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Blue, Green and Mean

News
15 November 2015
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With South Africa finding itself in the grip of a searing heat wave, and water sources running dry, the reality of water pollution and harmful blue-green algae is becoming a more worrying reality.

WHAT IS BLUE-GREEN ALGAE?


Blue-green algae (or cyanobacteria) is a toxic bacteria that grows in warmer, nutrient-rich water. The bacteria ends up depleting the water of oxygen and releasing several toxins that could pose serious health risks to humans and animals.

According to a study by the South African Journal of Science in May this year, South Africa has the highest known levels of blue-green algae contamination in the world. About two thirds of our national resource is contaminated, and that figure will grow.

THE EXTENT OF THE DAMAGE


Between 2002 and 2012, 62% of 50 analysed water bodies contained high levels of blue-green algae. Of the 50 bodies of water, 26 were found to pose a high health risk due to surface scum (a toxic layer or film on the water surface). However, a handful of water bodies are worse off than the rest, with almost 30% of the water surface covered in scum.

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  • Barberspan Dam >45%

  • Hartbeespoort Dam >45%

  • Koppies Dam >45%

  • Spitskop Dam ±30%

  • Vaal Dam ±30%

  • Lake Chrissiesmeer ±30%


Such high levels of contamination are an immediate concern with regard to drinking water, agricultural and recreational water use.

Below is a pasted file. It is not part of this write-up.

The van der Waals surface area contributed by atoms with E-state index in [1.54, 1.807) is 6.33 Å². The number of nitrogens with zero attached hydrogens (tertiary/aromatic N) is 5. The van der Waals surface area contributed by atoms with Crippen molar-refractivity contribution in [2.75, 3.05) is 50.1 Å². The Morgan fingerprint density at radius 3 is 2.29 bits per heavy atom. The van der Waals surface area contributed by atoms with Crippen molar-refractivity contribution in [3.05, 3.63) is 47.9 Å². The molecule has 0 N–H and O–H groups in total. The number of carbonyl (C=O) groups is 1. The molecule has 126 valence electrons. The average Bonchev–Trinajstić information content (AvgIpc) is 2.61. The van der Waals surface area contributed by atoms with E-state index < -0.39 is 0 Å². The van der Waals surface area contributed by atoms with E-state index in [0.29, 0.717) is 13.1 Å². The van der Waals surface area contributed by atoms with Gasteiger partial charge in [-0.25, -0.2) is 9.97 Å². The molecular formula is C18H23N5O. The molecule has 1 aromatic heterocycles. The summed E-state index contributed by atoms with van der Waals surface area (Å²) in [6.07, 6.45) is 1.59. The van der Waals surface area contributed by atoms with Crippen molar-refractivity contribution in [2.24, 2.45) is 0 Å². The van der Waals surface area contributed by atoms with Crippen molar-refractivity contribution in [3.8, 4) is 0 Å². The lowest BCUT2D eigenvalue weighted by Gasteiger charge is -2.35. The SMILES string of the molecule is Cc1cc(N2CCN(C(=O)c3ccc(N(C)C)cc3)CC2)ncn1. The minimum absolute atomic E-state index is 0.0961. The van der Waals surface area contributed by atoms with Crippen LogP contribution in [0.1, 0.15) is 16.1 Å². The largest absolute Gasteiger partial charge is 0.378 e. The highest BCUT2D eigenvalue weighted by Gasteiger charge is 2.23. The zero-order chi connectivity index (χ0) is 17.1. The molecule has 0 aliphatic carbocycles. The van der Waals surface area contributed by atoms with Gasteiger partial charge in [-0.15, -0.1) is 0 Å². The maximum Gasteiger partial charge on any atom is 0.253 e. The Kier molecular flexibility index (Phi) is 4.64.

A number of reservoirs are also showing high levels of algae contamination.

  • Mthatha Dam

  • Ncora Dam

  • Erfenis Dam

  • Krugerdrift Dam

  • Ntshingwayo Dam

  • Allemanskraal Dam


It has been estimated that 18 of 25 major river catchments are also contaminated.

THE SOLUTION


Currently, there isn’t an effective treatment method available. Water treatment plants use a filtering process to remove most of the blue-green algae from supplied water before they reach our taps. However, there isn’t a large-scale treatment method to treat entire bodies of water at once.

Fortunately, there are other ways to prevent and/or limit blue-green algae:

  • Improve the management of wastewater disposal systems.

  • Regulate pollution caused by fertilisers from the agricultural sector more efficiently.

  • Educate yourself and know how to identify contaminated water.


Be sure to read part 2 on blue-green algae and find out how you can protect yourself and the health symptoms to look out for.